Brendan Street, Nuffield Health’s Professional Head of Emotional Wellbeing comments: “As we face a global pandemic, a time of unprecedented change and uncertainty and with schools now closed for a prolonged period, children are at risk of suffering emotional and mental health challenges. Routines are disrupted; they’re unable to spend time with their friends, play their usual sports and may even be missing the structure schools and teachers bring. Parents and carers are also dealing with a huge change in routine and the need to balance the demands of work and home in an unprecedented way. Research shows that there is an increasing impact of this on the mental health of children and parents. Times are difficult at the moment and it is very normal to ‘not be OK’ from time to time. However, the resources within the Kids Wellbeing Hub will enable you and your children to spend more time ‘OK together’”.
To access the free Kids Wellbeing Hub click here.
To access Nuffield Health 24/7 click here.
*The Telegraph interview with former cabinet minister Esther McVey, 25.1.21
Notes to editors:
Further information is available on request, alongside high resolution images.
For more information contact the Nuffield Health press office on email@example.com or 07775 501647.
About Nuffield Health
Nuffield Health is the UK’s largest healthcare charity. For the last 60 years, Nuffield Health’s experts have been working together to make the nation fitter, healthier, happier and stronger, all for the public benefit. As an organisation with no shareholders, income is invested back into the vision to build a healthier nation.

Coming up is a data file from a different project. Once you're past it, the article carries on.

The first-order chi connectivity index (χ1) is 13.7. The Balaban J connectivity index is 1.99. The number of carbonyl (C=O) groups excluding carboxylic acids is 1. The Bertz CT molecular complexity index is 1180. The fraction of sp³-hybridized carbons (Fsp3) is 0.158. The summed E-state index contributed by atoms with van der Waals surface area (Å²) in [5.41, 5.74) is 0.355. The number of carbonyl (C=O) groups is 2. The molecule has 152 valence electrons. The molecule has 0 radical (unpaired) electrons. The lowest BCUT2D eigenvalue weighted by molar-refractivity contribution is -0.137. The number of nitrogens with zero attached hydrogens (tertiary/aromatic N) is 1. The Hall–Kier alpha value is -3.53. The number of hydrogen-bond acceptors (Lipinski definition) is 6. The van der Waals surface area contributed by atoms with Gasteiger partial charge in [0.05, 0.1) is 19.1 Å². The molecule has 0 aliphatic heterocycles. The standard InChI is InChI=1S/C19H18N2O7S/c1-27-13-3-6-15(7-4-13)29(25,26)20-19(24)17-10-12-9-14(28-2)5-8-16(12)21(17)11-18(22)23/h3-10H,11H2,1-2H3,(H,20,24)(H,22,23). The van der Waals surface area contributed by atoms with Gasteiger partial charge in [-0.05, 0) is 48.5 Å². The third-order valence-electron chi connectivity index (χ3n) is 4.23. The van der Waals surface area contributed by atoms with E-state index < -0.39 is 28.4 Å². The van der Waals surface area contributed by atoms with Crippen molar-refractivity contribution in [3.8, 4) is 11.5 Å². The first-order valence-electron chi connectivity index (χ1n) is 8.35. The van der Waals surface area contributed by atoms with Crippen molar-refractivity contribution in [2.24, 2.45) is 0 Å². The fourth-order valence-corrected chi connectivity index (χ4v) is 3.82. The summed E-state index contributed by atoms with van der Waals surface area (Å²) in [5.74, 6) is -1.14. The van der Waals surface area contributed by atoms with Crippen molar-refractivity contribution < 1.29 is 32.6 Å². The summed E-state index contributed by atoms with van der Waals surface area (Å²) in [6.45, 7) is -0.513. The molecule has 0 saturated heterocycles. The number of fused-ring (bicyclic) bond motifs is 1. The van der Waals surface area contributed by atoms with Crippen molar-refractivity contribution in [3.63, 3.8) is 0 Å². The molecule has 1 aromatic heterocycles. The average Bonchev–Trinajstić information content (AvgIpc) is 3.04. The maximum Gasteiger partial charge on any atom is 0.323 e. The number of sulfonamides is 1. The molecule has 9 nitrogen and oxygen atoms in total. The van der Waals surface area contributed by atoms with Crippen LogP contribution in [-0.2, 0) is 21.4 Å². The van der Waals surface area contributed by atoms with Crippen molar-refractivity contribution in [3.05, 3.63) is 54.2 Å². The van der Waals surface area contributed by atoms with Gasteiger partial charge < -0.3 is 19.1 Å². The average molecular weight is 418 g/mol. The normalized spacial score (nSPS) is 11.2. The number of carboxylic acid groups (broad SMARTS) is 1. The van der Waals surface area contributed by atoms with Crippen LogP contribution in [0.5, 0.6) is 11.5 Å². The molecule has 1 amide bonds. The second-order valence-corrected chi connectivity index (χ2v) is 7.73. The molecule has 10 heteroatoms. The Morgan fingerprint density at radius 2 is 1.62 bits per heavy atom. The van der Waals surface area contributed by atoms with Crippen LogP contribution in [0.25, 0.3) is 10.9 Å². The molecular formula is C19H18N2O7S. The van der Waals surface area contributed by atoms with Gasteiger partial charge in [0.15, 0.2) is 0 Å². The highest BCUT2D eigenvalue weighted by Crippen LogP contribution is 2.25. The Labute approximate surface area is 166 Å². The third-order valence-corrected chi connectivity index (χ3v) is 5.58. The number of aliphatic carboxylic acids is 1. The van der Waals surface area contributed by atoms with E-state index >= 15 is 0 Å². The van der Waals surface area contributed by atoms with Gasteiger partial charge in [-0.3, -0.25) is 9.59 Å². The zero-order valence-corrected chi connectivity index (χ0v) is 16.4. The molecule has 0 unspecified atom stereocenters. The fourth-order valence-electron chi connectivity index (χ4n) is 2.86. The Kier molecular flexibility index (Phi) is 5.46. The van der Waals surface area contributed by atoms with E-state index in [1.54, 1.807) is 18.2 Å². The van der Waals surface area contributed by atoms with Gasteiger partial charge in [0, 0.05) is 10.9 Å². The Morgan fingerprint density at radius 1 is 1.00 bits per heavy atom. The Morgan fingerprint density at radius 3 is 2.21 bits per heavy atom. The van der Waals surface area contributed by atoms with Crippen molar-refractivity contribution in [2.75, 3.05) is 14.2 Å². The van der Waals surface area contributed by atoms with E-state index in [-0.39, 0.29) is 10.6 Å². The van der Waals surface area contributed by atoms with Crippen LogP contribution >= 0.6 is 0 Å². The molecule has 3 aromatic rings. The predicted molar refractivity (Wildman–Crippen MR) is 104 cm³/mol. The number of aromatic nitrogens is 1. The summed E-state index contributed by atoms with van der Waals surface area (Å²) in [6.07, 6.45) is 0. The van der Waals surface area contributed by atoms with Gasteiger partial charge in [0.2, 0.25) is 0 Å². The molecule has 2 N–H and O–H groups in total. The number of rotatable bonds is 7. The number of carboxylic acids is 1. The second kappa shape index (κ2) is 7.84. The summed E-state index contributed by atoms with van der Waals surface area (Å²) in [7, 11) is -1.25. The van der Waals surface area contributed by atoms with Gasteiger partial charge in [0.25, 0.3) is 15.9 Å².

During the COVID-19 pandemic, Nuffield Health has treated over 230,000 NHS patients in its UK network of hospitals. These NHS patients include COVID-19 positive patients, those needing intensive care or oxygen support, cancer treatment (shielding vulnerable patients from Covid-19), urgent surgery and palliative (end of life) care.
The Charity does this through its day-to-day services across 31 award-winning hospitals, 112 fitness and wellbeing clubs, healthcare clinics, and over 200 workplace wellbeing services, and through flagship programmes to support communities by widening access. Through these flagship programmes, we aim to help to improve people’s lives people who normally would not have access to Nuffield Health’s services. One of these flagship programmes is developing the UK’s first specialist rehabilitation programme to support patients in their recovery after they have received medical treatment for COVID-19. The programme, which blends together physical therapy and mental health support, is being piloted in NHS trusts across the UK, ahead of a potential national rollout.
Nuffield Health delivers a sector-leading 94% of hospitals rated as good or outstanding by national regulators. With a breadth of expertise, Nuffield Health provides connected care spanning from personal training and health MOTs to supporting people on their fitness journeys, helping patients recover with physiotherapy or emotional wellbeing counselling, or providing hospital treatments for illness and serious conditions like arthritis or cancer.
Last updated Thursday 29 April 2021
First published on Monday 1 February 2021